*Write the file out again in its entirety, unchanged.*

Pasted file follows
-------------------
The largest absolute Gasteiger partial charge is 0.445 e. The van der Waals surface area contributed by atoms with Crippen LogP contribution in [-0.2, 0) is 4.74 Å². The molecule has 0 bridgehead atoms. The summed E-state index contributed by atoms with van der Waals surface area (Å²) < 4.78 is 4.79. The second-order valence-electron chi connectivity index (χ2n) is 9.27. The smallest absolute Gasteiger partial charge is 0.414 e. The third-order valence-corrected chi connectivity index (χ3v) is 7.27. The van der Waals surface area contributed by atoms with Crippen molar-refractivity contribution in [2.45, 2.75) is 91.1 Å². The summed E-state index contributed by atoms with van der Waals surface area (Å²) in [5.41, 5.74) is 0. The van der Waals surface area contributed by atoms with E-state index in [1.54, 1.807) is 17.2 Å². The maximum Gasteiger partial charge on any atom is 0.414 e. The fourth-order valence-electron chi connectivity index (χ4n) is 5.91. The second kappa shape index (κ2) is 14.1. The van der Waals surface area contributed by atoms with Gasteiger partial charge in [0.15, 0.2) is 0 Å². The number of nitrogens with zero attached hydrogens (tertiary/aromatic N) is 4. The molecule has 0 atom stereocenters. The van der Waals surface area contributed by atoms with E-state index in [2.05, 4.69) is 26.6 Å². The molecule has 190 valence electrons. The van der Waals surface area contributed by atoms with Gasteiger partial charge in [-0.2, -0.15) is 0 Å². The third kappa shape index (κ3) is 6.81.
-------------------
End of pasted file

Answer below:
The largest absolute Gasteiger partial charge is 0.445 e. The van der Waals surface area contributed by atoms with Crippen LogP contribution in [-0.2, 0) is 4.74 Å². The molecule has 0 bridgehead atoms. The summed E-state index contributed by atoms with van der Waals surface area (Å²) < 4.78 is 4.79. The second-order valence-electron chi connectivity index (χ2n) is 9.27. The smallest absolute Gasteiger partial charge is 0.414 e. The third-order valence-corrected chi connectivity index (χ3v) is 7.27. The van der Waals surface area contributed by atoms with Crippen molar-refractivity contribution in [2.45, 2.75) is 91.1 Å². The summed E-state index contributed by atoms with van der Waals surface area (Å²) in [5.41, 5.74) is 0. The van der Waals surface area contributed by atoms with E-state index in [1.54, 1.807) is 17.2 Å². The maximum Gasteiger partial charge on any atom is 0.414 e. The fourth-order valence-electron chi connectivity index (χ4n) is 5.91. The second kappa shape index (κ2) is 14.1. The van der Waals surface area contributed by atoms with Gasteiger partial charge in [0.15, 0.2) is 0 Å². The number of nitrogens with zero attached hydrogens (tertiary/aromatic N) is 4. The molecule has 0 atom stereocenters. The van der Waals surface area contributed by atoms with E-state index in [2.05, 4.69) is 26.6 Å². The molecule has 190 valence electrons. The van der Waals surface area contributed by atoms with Gasteiger partial charge in [-0.2, -0.15) is 0 Å². The third kappa shape index (κ3) is 6.81.